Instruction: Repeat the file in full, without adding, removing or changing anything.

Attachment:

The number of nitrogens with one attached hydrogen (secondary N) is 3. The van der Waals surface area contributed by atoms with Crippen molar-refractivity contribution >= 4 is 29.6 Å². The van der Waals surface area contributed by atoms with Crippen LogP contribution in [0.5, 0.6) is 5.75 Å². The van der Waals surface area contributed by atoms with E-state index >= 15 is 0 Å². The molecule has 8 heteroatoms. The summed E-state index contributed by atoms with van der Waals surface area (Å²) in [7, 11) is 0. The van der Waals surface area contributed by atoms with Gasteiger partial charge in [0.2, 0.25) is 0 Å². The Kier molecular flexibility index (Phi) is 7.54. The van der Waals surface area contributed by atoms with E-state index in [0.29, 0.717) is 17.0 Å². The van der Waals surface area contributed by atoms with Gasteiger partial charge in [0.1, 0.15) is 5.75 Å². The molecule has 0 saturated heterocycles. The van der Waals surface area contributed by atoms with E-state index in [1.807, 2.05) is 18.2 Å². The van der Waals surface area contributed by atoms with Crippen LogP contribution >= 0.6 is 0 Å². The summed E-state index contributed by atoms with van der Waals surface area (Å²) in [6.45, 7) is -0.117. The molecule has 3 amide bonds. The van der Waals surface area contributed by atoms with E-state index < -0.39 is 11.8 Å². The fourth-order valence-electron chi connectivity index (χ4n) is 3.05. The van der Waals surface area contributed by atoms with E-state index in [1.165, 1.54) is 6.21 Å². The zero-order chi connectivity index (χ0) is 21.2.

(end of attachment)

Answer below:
The number of nitrogens with one attached hydrogen (secondary N) is 3. The van der Waals surface area contributed by atoms with Crippen molar-refractivity contribution >= 4 is 29.6 Å². The van der Waals surface area contributed by atoms with Crippen LogP contribution in [0.5, 0.6) is 5.75 Å². The van der Waals surface area contributed by atoms with E-state index >= 15 is 0 Å². The molecule has 8 heteroatoms. The summed E-state index contributed by atoms with van der Waals surface area (Å²) in [7, 11) is 0. The van der Waals surface area contributed by atoms with Gasteiger partial charge in [0.2, 0.25) is 0 Å². The Kier molecular flexibility index (Phi) is 7.54. The van der Waals surface area contributed by atoms with E-state index in [0.29, 0.717) is 17.0 Å². The van der Waals surface area contributed by atoms with Gasteiger partial charge in [0.1, 0.15) is 5.75 Å². The molecule has 0 saturated heterocycles. The van der Waals surface area contributed by atoms with E-state index in [1.807, 2.05) is 18.2 Å². The van der Waals surface area contributed by atoms with Crippen LogP contribution >= 0.6 is 0 Å². The summed E-state index contributed by atoms with van der Waals surface area (Å²) in [6.45, 7) is -0.117. The molecule has 3 amide bonds. The van der Waals surface area contributed by atoms with E-state index < -0.39 is 11.8 Å². The fourth-order valence-electron chi connectivity index (χ4n) is 3.05. The van der Waals surface area contributed by atoms with E-state index in [1.165, 1.54) is 6.21 Å². The zero-order chi connectivity index (χ0) is 21.2.